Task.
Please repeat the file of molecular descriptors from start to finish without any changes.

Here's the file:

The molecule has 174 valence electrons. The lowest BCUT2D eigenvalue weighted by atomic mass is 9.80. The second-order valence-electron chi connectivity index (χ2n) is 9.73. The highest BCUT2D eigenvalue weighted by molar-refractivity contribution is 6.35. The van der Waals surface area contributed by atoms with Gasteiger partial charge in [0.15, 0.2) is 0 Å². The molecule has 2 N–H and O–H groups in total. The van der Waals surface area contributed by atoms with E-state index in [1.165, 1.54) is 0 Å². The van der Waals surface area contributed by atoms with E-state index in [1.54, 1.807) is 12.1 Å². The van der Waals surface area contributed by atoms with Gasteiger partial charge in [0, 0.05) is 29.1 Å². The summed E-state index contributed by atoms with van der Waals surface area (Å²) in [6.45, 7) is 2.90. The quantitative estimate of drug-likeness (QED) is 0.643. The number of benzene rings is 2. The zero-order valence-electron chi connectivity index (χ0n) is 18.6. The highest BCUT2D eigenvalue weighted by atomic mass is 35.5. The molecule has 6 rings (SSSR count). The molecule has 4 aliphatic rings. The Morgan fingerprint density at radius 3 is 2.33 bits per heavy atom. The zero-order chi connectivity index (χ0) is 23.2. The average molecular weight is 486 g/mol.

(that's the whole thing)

The molecule has 174 valence electrons. The lowest BCUT2D eigenvalue weighted by atomic mass is 9.80. The second-order valence-electron chi connectivity index (χ2n) is 9.73. The highest BCUT2D eigenvalue weighted by molar-refractivity contribution is 6.35. The van der Waals surface area contributed by atoms with Gasteiger partial charge in [0.15, 0.2) is 0 Å². The molecule has 2 N–H and O–H groups in total. The van der Waals surface area contributed by atoms with E-state index in [1.165, 1.54) is 0 Å². The van der Waals surface area contributed by atoms with E-state index in [1.54, 1.807) is 12.1 Å². The van der Waals surface area contributed by atoms with Gasteiger partial charge in [0, 0.05) is 29.1 Å². The summed E-state index contributed by atoms with van der Waals surface area (Å²) in [6.45, 7) is 2.90. The quantitative estimate of drug-likeness (QED) is 0.643. The number of benzene rings is 2. The zero-order valence-electron chi connectivity index (χ0n) is 18.6. The highest BCUT2D eigenvalue weighted by atomic mass is 35.5. The molecule has 6 rings (SSSR count). The molecule has 4 aliphatic rings. The Morgan fingerprint density at radius 3 is 2.33 bits per heavy atom. The zero-order chi connectivity index (χ0) is 23.2. The average molecular weight is 486 g/mol.